Other assets that are expected to contribute to Osisko’s production in the future are its Windfall, Hermosa, and its Horne 5 royalty projects. See screenshot below: (Corporate Presentation August 2020; Source here)
Its Windfall project has roughly 5 million ounces of gold with an average grade of 6.7 grams per tonne, and production is expected to begin between quarter two and quarter three in the year 2022. Its Hermosa project is mainly a polymetallic project as stated above, and Osisko owns a one percent net smelter royalty with its primary commodity being lead, zinc, and silver. Its Horne 5 project contains 6 million gold equivalent ounces (GEO) as stated in the screenshot above, and 26.3 million ounces of payable silver according to the project feasibility study. In this project, Osisko Gold Royalties owns a 90 to 100 percent silver stream.
Its last asset in its growth portfolio that intrigues me is its Cariboo Gold mine. This asset has a resource estimate of 4.4 million ounces, a 100 percent owned mine, and is estimated to produce roughly 185,000 ounces of gold per year with an all-in sustaining cost of roughly $912.00 per ounce. See screenshot below: (August 2020 Corporate Presentation, source here)
In terms of the company’s financials, in quarter two of 2020, Osisko reported net income of $13.048 million, which generated an earnings per share of $0.08. I was happy to see this, because if you look at its past performances, in quarter one of 2020, it generated a net loss of $13.318 million, and if you look at the annual report for 2019, it generated a net loss of $234.195 million for 2019. I personally believe that the main reason that Osisko Gold Royalties is trading at a much lower valuation than its peers is due to the fact it has been unable to generate positive net earnings on a consistent basis. The main reason it has been unable to generate positive net earnings is due to the fact that in 2019 it had to write down roughly $234.576 million in assets, and in quarter one of 2020, the company had to write down another $26.3 million in assets. I am personally happy with its quarter two results, as it had no impairment charges on its income statement. However, one quarter does not make a trend. If Osisko Gold Royalties is to achieve the re-rating it talks about in its August 2020 corporate presentation, it will first have to prove to the market that these write-downs will be contained in the future, and that positive net earnings will be achieved on a consistent basis. Quarter two of 2020 was a good start.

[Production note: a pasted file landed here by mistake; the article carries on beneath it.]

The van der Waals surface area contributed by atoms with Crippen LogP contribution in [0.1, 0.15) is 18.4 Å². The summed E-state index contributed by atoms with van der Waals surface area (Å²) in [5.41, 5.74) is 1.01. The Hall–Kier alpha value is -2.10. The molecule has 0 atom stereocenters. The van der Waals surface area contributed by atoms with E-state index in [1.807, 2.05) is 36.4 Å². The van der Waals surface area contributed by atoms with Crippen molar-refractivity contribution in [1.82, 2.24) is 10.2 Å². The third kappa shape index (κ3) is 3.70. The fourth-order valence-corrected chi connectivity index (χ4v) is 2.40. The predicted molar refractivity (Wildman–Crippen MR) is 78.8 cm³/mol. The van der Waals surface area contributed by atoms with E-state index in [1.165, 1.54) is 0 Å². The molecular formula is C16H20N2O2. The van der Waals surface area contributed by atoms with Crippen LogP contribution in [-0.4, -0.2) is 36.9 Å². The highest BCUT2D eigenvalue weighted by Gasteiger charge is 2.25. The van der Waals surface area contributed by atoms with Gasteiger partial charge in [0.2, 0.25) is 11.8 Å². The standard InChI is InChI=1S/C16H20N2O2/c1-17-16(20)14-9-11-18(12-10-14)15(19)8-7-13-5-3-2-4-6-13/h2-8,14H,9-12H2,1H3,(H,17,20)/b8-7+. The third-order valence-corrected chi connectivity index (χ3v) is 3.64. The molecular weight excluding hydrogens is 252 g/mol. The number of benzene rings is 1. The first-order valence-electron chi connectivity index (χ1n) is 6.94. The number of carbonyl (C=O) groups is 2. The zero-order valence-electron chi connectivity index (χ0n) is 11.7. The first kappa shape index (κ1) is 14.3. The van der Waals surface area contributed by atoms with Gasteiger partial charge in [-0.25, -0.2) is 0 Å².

In terms of balance sheet, it has a total assets to total liabilities ratio of 4.06, which is healthy in my opinion, and it has a current ratio of 3.19. In terms of cash flow, in quarter two of 2020, Osisko generated a negative cash flow of $13.006 million. I calculated this by taking operating cash flow and subtracting the acquisition of royalty streams and interest, as well as subtracting the mining assets and plant equipment. I decided to innovate the formula, because in the mining business, mines have to be replaced once they are mined, and the royalty and streaming business isn’t much different, as these royalties and streams will also have to be replaced in the future. However, what is also unique in this type of business is that royalties can be bought back as Knick Exploration did in 2017. So, I would also count proceeds on the sale of royalty and streams with operating cash flow when calculating free cash flow for a royalty and streaming business. Due to this business model, to get a better idea of cash flow, one can’t just look at one quarter due to possible large acquisitions that can prohibit a company from generating positive free cash flow during the other quarters, so I also had to look at previous quarters to get a better understanding of its cash flow.